Understanding the Practices and Challenges of Networked Orchestration in Research Communities of Practice

Research output: Contribution to journalArticlepeer-review

2 Scopus citations


Work and learning communities have become increasingly networked to support their members in developing the skills to solve complex, real-world problems. Though disciplinary knowledge remains important to tackle these problems, working effectively in these modern-day communities of practice demands the ability for one to learn how to access networked support (e.g., venues, tools, resource guides, or peers) throughout the community for one's needs. Against this backdrop, we study networked orchestration - how community members access and learn to access networked supports - in a community of practice for undergraduate research training. Through field observations and in-depth interviews, we find that students in the networked research community dynamically engage with their mentors and peers across multiple venues throughout the week in order to identify, clarify, and resolve their needs. Mentors in the community monitor how students are engaging with the supports available in the network, and provide coaching on effective strategies when students are ineffective on their own. Finally, we surface the challenges involved in each of these processes and offer practical insights for future ecosystem-level networked orchestration technologies that have an understanding of the interactions occurring across the venues and tools in a community, and can support the learning and practice of effective access strategies. Our paper presents important insights for supporting people's work and learning needs in networked future workplaces and learning communities, and provides guidance on designing new technologies for supporting networked ways of working and learning.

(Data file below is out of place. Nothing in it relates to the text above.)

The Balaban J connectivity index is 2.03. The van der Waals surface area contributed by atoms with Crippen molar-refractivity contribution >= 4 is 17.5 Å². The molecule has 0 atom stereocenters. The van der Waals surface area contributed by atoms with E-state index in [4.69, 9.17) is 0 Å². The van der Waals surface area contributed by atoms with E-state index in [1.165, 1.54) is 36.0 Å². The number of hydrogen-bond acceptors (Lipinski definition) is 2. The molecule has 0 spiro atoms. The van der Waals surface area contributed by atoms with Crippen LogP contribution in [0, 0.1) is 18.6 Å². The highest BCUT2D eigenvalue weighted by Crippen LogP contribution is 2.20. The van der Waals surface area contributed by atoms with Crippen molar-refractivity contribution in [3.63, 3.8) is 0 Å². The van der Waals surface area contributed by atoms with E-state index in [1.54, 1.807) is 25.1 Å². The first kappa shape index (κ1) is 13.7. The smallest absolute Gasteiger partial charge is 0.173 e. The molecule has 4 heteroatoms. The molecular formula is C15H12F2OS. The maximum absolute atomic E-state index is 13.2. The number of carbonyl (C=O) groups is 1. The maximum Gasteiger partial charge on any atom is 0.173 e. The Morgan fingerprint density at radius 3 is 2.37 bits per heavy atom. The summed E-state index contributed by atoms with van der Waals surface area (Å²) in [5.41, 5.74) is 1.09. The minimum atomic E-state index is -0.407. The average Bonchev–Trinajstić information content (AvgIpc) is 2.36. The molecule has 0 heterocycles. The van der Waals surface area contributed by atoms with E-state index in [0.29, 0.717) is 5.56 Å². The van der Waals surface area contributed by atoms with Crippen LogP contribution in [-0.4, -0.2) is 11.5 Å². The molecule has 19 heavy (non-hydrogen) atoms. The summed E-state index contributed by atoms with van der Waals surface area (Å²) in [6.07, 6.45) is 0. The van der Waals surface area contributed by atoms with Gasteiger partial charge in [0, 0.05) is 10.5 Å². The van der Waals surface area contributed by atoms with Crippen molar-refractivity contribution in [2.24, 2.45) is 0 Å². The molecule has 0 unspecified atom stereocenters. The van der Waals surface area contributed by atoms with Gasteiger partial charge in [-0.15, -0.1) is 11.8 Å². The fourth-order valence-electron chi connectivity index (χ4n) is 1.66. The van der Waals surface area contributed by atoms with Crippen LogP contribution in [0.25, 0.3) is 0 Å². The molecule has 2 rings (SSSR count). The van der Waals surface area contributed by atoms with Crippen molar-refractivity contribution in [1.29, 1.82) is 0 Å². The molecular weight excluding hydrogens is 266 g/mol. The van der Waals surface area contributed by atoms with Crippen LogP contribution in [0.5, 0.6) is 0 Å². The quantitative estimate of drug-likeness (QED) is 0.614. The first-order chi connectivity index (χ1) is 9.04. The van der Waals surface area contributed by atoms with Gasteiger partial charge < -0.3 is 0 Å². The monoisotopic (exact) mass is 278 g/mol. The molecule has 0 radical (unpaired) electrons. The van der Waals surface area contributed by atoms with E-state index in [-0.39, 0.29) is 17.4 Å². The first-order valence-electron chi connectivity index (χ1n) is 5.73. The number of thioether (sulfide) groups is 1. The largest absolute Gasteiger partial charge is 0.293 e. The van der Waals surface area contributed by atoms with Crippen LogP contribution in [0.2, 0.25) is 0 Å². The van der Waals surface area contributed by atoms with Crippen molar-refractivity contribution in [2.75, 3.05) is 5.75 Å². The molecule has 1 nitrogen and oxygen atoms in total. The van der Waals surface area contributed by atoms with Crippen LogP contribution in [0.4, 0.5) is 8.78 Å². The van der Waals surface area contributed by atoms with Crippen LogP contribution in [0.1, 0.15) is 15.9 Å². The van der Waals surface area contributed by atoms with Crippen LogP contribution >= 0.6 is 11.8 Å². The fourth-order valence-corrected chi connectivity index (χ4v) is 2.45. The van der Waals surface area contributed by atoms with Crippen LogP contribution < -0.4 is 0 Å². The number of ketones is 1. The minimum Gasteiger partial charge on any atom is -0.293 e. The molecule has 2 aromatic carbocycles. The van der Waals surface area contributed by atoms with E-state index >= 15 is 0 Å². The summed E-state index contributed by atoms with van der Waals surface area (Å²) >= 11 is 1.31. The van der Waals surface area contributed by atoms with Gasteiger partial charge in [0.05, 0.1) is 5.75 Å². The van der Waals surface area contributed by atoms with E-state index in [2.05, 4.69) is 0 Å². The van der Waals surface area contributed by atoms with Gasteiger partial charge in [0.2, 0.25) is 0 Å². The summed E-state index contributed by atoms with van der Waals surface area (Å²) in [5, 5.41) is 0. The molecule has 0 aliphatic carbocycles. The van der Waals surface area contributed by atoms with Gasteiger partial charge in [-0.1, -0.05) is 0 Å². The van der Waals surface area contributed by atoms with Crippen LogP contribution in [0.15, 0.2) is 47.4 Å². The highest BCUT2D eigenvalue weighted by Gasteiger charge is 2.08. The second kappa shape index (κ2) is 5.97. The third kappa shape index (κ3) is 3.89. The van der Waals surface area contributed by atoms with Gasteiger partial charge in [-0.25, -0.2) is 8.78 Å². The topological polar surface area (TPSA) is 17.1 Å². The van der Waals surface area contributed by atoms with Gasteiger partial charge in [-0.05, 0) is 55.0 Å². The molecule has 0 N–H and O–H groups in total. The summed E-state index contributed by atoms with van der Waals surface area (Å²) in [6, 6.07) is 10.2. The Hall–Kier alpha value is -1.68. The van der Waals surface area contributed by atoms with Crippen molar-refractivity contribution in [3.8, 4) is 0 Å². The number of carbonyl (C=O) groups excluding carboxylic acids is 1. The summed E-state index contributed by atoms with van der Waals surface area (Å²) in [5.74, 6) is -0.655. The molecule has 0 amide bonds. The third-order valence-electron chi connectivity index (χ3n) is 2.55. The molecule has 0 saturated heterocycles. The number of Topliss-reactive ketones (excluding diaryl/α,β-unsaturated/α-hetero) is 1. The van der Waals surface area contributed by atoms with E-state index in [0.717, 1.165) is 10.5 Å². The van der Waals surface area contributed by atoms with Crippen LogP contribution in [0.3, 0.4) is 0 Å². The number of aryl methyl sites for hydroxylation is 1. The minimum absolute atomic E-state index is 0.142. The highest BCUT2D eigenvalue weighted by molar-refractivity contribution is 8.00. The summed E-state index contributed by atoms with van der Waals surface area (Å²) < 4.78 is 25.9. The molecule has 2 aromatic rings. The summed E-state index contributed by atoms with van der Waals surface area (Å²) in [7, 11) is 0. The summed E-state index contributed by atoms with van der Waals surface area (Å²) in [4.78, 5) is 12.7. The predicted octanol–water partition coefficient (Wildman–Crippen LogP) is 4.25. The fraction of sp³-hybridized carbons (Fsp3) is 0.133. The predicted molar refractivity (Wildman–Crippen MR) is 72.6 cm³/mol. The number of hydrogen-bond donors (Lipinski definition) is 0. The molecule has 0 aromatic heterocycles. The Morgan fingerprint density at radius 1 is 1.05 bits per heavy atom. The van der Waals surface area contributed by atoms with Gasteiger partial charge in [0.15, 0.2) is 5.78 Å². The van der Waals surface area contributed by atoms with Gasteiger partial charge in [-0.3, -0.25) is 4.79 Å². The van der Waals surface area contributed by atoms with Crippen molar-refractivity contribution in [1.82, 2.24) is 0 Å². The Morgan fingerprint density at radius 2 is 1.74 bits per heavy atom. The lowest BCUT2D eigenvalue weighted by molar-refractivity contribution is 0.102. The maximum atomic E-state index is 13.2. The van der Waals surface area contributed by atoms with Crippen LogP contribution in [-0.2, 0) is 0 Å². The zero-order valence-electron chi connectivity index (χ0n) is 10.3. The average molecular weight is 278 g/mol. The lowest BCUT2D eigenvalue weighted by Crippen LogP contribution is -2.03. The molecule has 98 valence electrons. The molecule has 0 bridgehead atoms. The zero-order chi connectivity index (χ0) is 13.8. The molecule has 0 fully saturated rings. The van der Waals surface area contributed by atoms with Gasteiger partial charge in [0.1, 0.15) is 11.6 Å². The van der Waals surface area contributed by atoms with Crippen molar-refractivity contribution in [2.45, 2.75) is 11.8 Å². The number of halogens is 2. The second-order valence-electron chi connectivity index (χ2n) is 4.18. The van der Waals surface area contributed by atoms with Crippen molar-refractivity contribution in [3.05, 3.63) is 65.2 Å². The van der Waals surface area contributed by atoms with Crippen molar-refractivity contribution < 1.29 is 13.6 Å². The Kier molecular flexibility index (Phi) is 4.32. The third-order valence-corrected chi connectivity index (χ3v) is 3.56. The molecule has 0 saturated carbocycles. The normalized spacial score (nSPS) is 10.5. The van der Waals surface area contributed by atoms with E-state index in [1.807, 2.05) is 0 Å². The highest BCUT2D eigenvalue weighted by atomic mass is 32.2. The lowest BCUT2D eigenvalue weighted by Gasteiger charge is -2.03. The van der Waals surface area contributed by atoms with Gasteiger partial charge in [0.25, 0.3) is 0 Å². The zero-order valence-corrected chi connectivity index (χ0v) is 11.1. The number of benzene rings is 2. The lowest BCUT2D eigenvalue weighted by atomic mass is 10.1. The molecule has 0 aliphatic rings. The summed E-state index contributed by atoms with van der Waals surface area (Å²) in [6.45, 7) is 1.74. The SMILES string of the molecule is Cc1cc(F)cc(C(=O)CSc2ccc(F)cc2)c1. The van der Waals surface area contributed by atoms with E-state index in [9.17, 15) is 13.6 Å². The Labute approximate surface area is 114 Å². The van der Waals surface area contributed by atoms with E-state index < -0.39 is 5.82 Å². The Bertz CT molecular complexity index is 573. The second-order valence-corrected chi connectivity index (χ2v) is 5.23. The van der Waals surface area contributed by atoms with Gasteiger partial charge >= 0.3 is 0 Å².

Original languageEnglish (US)
Article number3555764
JournalProceedings of the ACM on Human-Computer Interaction
Issue number2 CSCW
StatePublished - Nov 11 2022


  • communities of practice
  • networked orchestration
  • research communities

ASJC Scopus subject areas

  • Social Sciences (miscellaneous)
  • Human-Computer Interaction
  • Computer Networks and Communications


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